To successfully train your dog, you must be prepared to practice every day. Short and often is the best policy. Several five to ten minute sessions a day will give your dog plenty of time to build reliability, even around distractions. It is not realistic or effective to set aside hour long training sessions. This can make the process seem long and boring for your dog.
The “wait’ command is a fantastic command for your dog to learn. It will keep your dog from charging through doors or out of the car. Teach this command by making it a part of your everyday routine, which is the way I like to teach all commands. Your dog will learn without even realizing it.
Start by putting on the collar and leash on your dog. Approach a doorway, preferably the front or back door of your home. When you get to the door, give the command “wait” and open the door. Be prepared to put the dog back if he tries to charge through. Issue the “wait” command again but this time you should take a step through the door. Do not let the dog come through. If he tries, put him back and tell him to “wait.” Stand on the other side of the door, reminding him to wait. Do not let him come through until you give him the command that it’s now okay to proceed. Some suggestions for the proceed command are “Let’s Go,” “Go Ahead,” or “Free.” Pick a command and stick with it, using the same command every time.
Use these commands whenever you go through a door or get in and out of the car. Remember to practice and have lots of patience.
One of the most important aspects of training a dog is to remove the opportunity for the dog to make a mistake. If you issue a command, make sure you are able to enforce it. This is especially true with the “come” command. Many owners try to teach this command while the dog is off leash, which is a mistake. You cannot control what the dog does from there.
Start with your dog on his regular leash; a four or six foot one will do. As you walk, let your dog get slightly ahead of you. Stop walking; say “come.” If he doesn’t immediately come towards you, give him a little tug and reel him in. Make him sit in front facing you. Offer praise, love and affection. Treats may be used but sparingly; don’t rely solely on treats. Walk forward again, but this time when you say the command, back pedal slightly reeling the dog in until he is directly in front of you. Make him sit; give praise.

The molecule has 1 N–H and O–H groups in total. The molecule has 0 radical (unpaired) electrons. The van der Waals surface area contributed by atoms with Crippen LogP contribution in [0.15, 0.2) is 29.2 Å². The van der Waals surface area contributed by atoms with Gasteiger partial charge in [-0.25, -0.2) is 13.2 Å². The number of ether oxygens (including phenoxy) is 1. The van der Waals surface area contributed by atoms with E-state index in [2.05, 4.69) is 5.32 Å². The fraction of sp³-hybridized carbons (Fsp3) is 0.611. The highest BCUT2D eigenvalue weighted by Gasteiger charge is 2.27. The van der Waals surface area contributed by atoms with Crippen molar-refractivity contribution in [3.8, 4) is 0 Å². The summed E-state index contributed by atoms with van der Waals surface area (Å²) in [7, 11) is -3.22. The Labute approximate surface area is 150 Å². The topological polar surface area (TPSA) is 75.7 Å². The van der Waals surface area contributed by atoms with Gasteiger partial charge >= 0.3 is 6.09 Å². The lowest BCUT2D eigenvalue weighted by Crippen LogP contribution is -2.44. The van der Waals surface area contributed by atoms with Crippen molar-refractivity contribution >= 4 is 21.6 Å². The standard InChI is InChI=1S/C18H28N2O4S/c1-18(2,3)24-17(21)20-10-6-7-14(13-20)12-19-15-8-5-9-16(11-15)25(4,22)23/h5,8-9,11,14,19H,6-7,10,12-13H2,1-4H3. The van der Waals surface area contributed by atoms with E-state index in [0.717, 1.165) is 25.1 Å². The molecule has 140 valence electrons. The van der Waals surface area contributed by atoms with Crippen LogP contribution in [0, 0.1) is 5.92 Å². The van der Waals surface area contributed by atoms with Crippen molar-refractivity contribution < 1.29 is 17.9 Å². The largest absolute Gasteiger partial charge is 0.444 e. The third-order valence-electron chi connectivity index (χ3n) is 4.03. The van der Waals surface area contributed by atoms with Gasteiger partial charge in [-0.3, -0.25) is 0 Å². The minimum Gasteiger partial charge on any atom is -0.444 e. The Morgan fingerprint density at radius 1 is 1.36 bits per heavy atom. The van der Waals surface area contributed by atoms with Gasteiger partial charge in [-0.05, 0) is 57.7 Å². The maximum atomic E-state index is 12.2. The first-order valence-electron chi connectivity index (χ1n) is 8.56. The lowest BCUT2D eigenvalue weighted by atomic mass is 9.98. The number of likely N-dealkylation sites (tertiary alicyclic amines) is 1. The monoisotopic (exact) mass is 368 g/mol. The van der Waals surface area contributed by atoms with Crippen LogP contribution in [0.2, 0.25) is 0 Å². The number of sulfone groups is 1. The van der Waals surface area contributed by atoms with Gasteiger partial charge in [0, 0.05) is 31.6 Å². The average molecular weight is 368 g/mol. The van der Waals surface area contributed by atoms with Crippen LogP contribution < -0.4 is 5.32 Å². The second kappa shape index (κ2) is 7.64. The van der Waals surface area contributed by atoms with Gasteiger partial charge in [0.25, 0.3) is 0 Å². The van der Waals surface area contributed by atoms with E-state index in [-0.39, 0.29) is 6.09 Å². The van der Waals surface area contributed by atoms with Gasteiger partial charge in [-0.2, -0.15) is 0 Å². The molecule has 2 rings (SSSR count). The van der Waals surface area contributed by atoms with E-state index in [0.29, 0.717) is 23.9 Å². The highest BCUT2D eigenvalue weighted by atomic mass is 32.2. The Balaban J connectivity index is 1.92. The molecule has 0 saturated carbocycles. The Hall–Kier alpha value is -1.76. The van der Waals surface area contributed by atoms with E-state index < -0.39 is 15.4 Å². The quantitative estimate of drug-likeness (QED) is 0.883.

Repeat this over and over–dogs learn by repetition. Once your dog is responding quickly, switch to a long line, either a twenty to thirty foot leash. Let your dog roam a little. When he is at the end of the leash, step on it and say “come.”
Your dog should turn and come running. If he doesn’t, reach down and use the leash to reel him in, offering encouragement all the way. Make him sit and give him praise. Now he realizes he has to come no matter the distance.
Repeat these steps over and over, always making sure when you call your dog it has a positive end result. Never punish your dog after you told him to come. With practice and patience you will have a reliable “come” command.
Practice Makes Perfect
Be sure to maintain a good attitude. Your dog’s enthusiasm for learning depends on you. Never try to train if you are irritable. And remember: practice makes perfect.
From the Pet Tails Magazine archives; this article was written by Nicole Zarnoch, CCS of Cosmo’s Corner.